benefits of using coco coir when gardening


It comes in blocks has seen in the image on the left. Each block has to be rehydrated before use. Most bricks can absorb up to 8 times their mass in water.

In this demonstration, I will be adding some water to the block of coco coir as a way of showing you how the material reacts to water. The coir needs to be submerged in water, so you will need a container large enough to accommodate the block for up 7 – 9 times its original size. The ratio is about 8 to 1, so a block of about 5 kgs will need about 40 kgs of water, which would be roughly 10 to 11 gallons of water, to fully hydrate. Some people use hot tap water to speed up this process.


As you can see from the image below the block has literally quadrupled in size. The ruler I am using is measuring 8 inches of coir, compared to its 3-inch size prior to hydration.

Where does coco coir come from

In the image below you can see a demonstration of a coconut cross-section.

Coco coir is made from the fibre of the coconut. This fibrous bit of the fruit is called the husk, seen from the image above. The husk is between the outer skin and the inner shell. In order to remove the fibre from the shell of the coconut. The coconut is soaked in hot saltwater or seawater. After which the fibres are removed from the shell by combing and crushing.

In some Caribbean and Asian shops, the seed part of the fruit is bought and used in cooking and making oil from the hard flesh. The seed of the coconut is extremely hard and in order to get access to the flesh. A hammer as to be used to break open the seed, to get access to the edible fleshy part of the fruit. In a lot of tropical countries, the fleshy bit of the coconut is eaten after the coconut water has been used as a refreshing drink.

So when purchasing coco coir, I have learned that the cheaper brands of coco coir do not always have the salt properly wash out or removed from the fibres. So I would advise you to do a bit of researching around, to find out which manufacturer brands are better at removing the salt from the coco coir.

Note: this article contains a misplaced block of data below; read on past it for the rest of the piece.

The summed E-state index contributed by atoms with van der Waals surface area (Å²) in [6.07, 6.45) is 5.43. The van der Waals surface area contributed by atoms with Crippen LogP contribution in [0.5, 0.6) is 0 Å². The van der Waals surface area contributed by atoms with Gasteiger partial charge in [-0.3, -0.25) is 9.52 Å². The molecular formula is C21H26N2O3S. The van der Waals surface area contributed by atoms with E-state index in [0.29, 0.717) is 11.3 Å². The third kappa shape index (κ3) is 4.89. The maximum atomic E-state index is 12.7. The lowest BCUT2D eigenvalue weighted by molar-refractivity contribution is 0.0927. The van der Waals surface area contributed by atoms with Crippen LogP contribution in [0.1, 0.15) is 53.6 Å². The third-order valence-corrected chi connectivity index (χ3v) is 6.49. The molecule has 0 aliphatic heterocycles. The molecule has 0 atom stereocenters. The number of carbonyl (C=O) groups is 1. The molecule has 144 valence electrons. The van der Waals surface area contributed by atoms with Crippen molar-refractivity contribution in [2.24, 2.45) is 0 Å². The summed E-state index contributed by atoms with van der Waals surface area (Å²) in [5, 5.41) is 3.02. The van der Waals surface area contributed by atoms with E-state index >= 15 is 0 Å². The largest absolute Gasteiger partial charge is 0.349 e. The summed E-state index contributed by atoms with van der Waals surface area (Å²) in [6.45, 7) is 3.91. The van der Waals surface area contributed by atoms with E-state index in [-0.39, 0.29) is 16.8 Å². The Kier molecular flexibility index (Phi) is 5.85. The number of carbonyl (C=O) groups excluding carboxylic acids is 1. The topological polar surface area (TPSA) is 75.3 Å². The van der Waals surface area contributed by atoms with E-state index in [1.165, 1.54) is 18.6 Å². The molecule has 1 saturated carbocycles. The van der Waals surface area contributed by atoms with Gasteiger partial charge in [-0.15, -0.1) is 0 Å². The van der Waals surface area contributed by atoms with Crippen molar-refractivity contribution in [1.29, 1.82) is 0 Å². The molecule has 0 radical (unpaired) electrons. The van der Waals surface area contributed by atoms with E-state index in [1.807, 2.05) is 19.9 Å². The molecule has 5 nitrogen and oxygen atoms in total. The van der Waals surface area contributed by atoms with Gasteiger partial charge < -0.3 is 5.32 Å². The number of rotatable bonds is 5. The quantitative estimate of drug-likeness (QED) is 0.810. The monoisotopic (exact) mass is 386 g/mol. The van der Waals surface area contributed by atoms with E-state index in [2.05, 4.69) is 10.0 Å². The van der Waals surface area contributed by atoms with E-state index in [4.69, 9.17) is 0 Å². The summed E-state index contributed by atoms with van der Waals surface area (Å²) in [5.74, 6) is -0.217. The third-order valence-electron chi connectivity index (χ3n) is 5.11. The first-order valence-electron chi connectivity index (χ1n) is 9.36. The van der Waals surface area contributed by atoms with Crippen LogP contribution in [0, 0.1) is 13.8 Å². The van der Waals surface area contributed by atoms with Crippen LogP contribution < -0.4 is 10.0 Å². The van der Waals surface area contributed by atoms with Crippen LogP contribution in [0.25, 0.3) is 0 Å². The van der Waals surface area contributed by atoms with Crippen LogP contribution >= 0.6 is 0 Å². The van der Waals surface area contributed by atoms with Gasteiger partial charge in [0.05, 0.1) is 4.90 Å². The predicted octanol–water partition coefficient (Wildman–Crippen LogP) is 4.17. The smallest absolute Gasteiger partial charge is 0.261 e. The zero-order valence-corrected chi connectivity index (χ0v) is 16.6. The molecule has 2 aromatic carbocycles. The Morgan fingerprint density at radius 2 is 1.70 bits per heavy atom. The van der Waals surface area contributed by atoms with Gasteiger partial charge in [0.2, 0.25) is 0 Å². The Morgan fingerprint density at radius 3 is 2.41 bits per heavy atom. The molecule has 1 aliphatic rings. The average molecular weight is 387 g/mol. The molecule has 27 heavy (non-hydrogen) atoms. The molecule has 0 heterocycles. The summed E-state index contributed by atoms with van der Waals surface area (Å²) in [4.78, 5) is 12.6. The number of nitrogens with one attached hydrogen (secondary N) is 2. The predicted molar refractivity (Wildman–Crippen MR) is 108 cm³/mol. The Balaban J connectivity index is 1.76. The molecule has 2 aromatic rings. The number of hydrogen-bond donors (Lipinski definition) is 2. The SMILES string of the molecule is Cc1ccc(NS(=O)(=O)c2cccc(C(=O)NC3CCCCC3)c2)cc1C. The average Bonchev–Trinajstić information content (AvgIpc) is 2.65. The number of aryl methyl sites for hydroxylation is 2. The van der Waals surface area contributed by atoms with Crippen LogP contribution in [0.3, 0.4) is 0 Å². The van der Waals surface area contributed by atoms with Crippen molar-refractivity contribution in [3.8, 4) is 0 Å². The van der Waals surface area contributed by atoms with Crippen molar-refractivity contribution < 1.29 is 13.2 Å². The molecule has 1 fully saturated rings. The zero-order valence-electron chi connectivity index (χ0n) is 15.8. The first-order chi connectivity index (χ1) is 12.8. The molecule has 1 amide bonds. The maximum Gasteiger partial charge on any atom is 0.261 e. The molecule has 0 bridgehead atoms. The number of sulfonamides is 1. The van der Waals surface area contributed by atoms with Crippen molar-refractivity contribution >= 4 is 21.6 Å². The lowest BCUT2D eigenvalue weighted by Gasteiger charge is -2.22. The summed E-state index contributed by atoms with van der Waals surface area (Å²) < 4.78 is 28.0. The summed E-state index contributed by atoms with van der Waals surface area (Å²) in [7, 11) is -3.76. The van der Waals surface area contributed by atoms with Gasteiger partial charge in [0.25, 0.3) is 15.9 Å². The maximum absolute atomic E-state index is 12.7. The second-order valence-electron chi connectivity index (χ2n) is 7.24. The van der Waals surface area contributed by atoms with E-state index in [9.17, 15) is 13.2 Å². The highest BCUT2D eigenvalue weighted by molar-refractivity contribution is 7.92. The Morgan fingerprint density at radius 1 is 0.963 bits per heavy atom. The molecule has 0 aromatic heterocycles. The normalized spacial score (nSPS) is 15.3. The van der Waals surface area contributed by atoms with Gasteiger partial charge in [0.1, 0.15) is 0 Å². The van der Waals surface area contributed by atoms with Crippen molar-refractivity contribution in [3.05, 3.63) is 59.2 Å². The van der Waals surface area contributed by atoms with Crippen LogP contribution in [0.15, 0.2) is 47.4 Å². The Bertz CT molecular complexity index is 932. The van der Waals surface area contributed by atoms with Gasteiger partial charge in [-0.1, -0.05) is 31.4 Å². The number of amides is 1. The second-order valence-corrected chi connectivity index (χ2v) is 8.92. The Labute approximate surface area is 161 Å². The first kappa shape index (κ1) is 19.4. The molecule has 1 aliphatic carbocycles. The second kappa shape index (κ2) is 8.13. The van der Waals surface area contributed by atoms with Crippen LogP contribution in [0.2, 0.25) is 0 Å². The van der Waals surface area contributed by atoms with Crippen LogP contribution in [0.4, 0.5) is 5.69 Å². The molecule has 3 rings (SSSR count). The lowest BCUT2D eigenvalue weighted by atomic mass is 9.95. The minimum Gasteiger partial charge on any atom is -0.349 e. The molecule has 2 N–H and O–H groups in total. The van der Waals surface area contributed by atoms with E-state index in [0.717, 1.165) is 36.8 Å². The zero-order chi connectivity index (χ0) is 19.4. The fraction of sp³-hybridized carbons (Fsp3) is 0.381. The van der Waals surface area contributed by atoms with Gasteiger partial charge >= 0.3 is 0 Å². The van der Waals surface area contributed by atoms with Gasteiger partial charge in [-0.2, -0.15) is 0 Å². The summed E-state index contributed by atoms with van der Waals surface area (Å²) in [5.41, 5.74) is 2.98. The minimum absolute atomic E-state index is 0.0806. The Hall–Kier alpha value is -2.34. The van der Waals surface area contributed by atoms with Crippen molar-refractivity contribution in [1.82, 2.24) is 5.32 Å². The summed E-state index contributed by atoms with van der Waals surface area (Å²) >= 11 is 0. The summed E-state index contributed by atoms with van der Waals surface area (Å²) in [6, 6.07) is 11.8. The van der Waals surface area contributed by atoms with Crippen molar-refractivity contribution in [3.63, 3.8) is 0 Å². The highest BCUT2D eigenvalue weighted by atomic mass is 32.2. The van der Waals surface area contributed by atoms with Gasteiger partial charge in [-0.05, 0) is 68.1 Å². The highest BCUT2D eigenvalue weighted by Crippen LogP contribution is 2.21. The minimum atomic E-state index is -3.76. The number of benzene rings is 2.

Uses of Coco Coir

Coco coir is an eco-friendly material that people use in hydroponics gardening. People like myself use it extensively for indoor gardening purposes. One of the primary benefits being that insects do not like coco coir. Usually, when planting indoors there is a tendency to attract aphids and black flies, so the coco coir acts as a natural barrier for your plant.

Coco coir is said to have a neutral ph balance, hence if you are looking for a starter soil for general use around the garden this material is ideal. It has great water retention capabilities, absorbing up to 10 times its weight in water. This is excellent for plants because they won’t become dehydrated. Neither will your plant become waterlogged because coco coir does not hold onto excess water.

Peat Moss or Coco Coir Which is Better?

There are arguments in the gardening world around the use of peat moss and coco coir. However for me, I find when it comes to the blueberries, for example, it is best to use peat moss, the reason being peat moss is highly acidic, whereas coco coir is ph neutral, and blueberries thrive better in acidic soil types. So it’s really a question of finding out what the specific plant requirements are. Then creating the appropriate environment best for the plant to grow in. Some plants might like peat moss better than coco coir, but you will need to do a bit of experimenting.

In Jamaica, we use coconut fibre for a variety of purposes. For instance, it is used as a type of kindle to start an outdoor barbeque fire. Mattress manufacturers use it to make organic and comfortable mattresses. The coconut fibres are also dried and made into a brush which Jamaicans use to buff and shine wood floor surfaces.

I find coco coir is a more expensive option, to the peat moss, but I think the benefits are worth it. Because I don’t get a lot of insects bothering my plants since I’ve been using coco coir. I basically combine it with my compost and use it has a started mix.

The process is quite simple, you just need to continue adding water, crushing and crumbling the block with your hands until it’s all turned into a soft soil-like material. Which looks and feels like compost.

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